Niskayuna High School singers and musicians spent Monday night spreading holiday cheer door to door.
In a light Dickensian fog, quartets of vocalists from the Bel Canto Voices and Studio Singers, dressed in Victorian garb including top hats for the boys and long, jewel-toned faux-brocade skirts for the girls, rang doorbells, sang carols and raised money for Niskayuna Friends of Music.
The is the eighth year for the fundraiser, which helps pay for music festivals, guest artists and trips to see Broadway shows.
Every year, it’s an old-fashioned Christmas-caroling event. Students pick a holiday song from a book of pieces they’ve been rehearsing, ring a doorbell and when the resident opens the door, perform a song. Afterward, students introduce themselves and ask if the homeowner would like to donate.
This year for the first time, members of the concert band and symphonic bands, under the direction of Phil Pandori, also knocked on doors and serenaded homeowners.
In total, 55 students took to the streets. They broke up into groups of four vocalists or four to six instrumentalists.
“This is a really special night,” Christina Pizzino-Catalano, director of choral studies at the high school, told the group before they set out. She further advised the students to smile and say thank you.
On Clifton Park Road, a mom and her three young boys came to the door. The youngest boy watched the instrumentalists with interest all the while holding his blanket and sucking his thumb. His older brother donated $1 of his own money.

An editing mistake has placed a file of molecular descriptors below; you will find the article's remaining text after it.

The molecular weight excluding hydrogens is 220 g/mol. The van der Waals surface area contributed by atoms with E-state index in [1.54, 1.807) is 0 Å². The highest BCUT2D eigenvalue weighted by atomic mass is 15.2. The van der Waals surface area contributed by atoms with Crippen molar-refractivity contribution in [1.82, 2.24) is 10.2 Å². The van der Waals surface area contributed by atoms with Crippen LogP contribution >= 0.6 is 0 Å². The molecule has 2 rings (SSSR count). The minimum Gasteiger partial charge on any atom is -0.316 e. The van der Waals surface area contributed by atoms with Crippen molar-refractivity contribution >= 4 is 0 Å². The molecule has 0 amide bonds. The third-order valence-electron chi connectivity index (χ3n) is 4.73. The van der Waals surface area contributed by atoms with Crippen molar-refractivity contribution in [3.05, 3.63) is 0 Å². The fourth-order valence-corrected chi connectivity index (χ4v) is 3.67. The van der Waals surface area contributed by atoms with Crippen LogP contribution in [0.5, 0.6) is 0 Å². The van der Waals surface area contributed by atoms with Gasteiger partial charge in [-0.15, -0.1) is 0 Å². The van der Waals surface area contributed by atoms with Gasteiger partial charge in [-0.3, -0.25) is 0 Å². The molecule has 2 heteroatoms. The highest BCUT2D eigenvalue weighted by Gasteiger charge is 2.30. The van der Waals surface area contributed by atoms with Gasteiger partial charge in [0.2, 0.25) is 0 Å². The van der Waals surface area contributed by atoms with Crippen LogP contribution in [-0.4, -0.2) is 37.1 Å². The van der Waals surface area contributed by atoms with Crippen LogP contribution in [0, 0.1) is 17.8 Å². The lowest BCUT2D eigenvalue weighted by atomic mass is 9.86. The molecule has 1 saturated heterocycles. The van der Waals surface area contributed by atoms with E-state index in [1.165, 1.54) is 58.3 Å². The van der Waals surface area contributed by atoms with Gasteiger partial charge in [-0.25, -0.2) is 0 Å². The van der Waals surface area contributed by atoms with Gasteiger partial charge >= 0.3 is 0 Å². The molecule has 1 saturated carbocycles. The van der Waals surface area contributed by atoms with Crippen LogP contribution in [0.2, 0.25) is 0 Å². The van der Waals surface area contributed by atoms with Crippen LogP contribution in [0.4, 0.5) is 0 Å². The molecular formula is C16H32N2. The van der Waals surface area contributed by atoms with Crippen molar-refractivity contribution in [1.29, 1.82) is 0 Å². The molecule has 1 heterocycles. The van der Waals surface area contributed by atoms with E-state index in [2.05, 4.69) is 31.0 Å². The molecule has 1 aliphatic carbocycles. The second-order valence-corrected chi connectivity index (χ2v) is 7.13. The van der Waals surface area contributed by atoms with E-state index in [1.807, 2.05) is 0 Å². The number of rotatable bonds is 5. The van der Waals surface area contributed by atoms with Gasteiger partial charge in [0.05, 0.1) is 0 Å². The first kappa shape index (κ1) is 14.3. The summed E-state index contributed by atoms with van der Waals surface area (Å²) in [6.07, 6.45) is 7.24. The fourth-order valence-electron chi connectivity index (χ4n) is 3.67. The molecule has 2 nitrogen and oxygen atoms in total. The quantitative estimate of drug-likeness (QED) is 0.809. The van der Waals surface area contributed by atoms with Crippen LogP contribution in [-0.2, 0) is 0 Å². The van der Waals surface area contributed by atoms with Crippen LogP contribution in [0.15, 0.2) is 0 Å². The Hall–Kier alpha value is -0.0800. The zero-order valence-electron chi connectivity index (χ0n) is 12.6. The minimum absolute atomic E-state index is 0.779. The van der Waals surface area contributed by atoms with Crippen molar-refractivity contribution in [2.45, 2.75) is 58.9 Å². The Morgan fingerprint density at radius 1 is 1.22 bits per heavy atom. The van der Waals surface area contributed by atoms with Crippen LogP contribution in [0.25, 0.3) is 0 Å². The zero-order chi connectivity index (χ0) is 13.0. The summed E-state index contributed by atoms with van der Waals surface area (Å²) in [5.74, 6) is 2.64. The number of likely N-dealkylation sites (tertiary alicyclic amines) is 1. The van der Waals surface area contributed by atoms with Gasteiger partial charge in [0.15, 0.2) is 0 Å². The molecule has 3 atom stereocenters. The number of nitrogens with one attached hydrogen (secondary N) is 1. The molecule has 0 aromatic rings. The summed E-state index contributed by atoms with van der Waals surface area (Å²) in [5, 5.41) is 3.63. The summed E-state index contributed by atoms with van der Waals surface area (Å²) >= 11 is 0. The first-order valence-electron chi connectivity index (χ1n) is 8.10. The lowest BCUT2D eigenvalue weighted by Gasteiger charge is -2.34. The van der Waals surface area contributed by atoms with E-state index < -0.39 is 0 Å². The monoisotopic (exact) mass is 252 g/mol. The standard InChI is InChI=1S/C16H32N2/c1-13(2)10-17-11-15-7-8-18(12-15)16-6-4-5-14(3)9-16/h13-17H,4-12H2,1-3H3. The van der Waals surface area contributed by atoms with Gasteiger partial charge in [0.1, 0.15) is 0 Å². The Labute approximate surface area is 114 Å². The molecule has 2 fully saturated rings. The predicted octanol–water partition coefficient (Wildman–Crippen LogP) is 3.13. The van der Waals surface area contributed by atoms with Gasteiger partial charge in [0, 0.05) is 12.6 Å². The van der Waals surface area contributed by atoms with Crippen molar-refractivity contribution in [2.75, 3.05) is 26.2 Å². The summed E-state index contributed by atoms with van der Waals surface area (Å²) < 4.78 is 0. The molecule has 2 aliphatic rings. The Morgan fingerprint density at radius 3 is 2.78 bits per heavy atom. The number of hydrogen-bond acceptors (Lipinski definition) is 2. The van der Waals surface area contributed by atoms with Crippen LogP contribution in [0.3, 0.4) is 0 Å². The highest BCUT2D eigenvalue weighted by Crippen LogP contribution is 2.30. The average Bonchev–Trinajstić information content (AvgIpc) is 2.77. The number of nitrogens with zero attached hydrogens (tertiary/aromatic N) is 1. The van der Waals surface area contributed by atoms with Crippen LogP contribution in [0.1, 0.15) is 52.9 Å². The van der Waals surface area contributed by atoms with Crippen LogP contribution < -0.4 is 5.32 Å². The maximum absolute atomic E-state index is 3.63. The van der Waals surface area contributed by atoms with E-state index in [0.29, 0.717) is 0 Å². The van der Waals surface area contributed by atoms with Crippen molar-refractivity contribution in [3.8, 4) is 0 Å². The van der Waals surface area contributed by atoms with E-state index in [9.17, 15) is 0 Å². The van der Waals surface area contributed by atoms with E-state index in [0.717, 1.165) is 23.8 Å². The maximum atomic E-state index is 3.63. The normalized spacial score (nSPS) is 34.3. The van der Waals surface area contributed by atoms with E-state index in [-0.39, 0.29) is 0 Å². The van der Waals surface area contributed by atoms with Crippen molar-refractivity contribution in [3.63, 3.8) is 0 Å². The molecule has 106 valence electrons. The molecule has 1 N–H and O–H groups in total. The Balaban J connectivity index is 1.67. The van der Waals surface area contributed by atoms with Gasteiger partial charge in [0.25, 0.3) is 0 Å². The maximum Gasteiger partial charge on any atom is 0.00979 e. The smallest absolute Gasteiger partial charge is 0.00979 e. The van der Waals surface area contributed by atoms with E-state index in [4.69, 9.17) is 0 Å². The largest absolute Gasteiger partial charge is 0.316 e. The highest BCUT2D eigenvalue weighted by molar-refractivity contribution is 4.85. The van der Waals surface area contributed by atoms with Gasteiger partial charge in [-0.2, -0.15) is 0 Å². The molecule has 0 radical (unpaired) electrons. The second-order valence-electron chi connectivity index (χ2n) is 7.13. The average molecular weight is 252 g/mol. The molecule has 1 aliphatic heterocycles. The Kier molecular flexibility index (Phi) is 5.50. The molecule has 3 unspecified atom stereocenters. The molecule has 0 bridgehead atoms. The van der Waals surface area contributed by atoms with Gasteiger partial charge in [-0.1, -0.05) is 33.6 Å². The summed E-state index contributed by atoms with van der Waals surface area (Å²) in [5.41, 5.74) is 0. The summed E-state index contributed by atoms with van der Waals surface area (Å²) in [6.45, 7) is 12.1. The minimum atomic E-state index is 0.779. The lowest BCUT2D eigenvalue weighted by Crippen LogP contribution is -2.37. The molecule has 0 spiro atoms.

“You guys are awesome!” exclaimed a resident on Lexington Parkway after a vocal quartet sang “Jingle Bells” in four-part harmony.
A Golden Retriever named Lucy came to the door with her owner and seemed to thoroughly enjoy another rendition of “Jingle Bells.”
Parents drove along with the groups, providing a watchful eye and a place to warm up. All told, the students sang and played for nearly two hours.
The students had dozens of pieces of music to choose from. Jillian Margolies likes “Up On the Housetop.” Abby Auster prefers “Silent Night.”
Senior Julia Sexton has been caroling for three years and loves seeing the little kids.
Fellow senior Paul Tan admitted that even though the groups usually limit songs to one per house, one year a 4-year old girl was so excited and full of joy they bent the rules and sang a second number.
Waiting at the end of the route was Jessica Hollenbeck, owner of Union Cafe. Hollenbeck opened the doors for the choirs and bands as she has for the past four years. She had a plate piled high with chocolate chip cookies and steaming hot cocoa and coffee to help the students thaw out a bit.
“I’m just in awe of their talent,” Hollenbeck said. “I commend (Pizzino-Catalano) for all her work. The kids are so passionate.”
The students then took to the restaurant’s front patio and performed more carols for their parents and passersby.
By the time the counting was done, the choral and instrumental groups had raised $2,360, more than $300 more than last year.
Pizzino-Catalano said their success is due to the many hands that work to pull off the event. She thanked costume creator and manager Lauren Fox, and Christina Vassolas and Christina Flaspohler, who helped with the costumes. She also thanked Hollenbeck for opening the restaurant when it normally would not be. She went on to thank the parents who volunteer to drive the kids to the neighborhoods and to Union Cafe.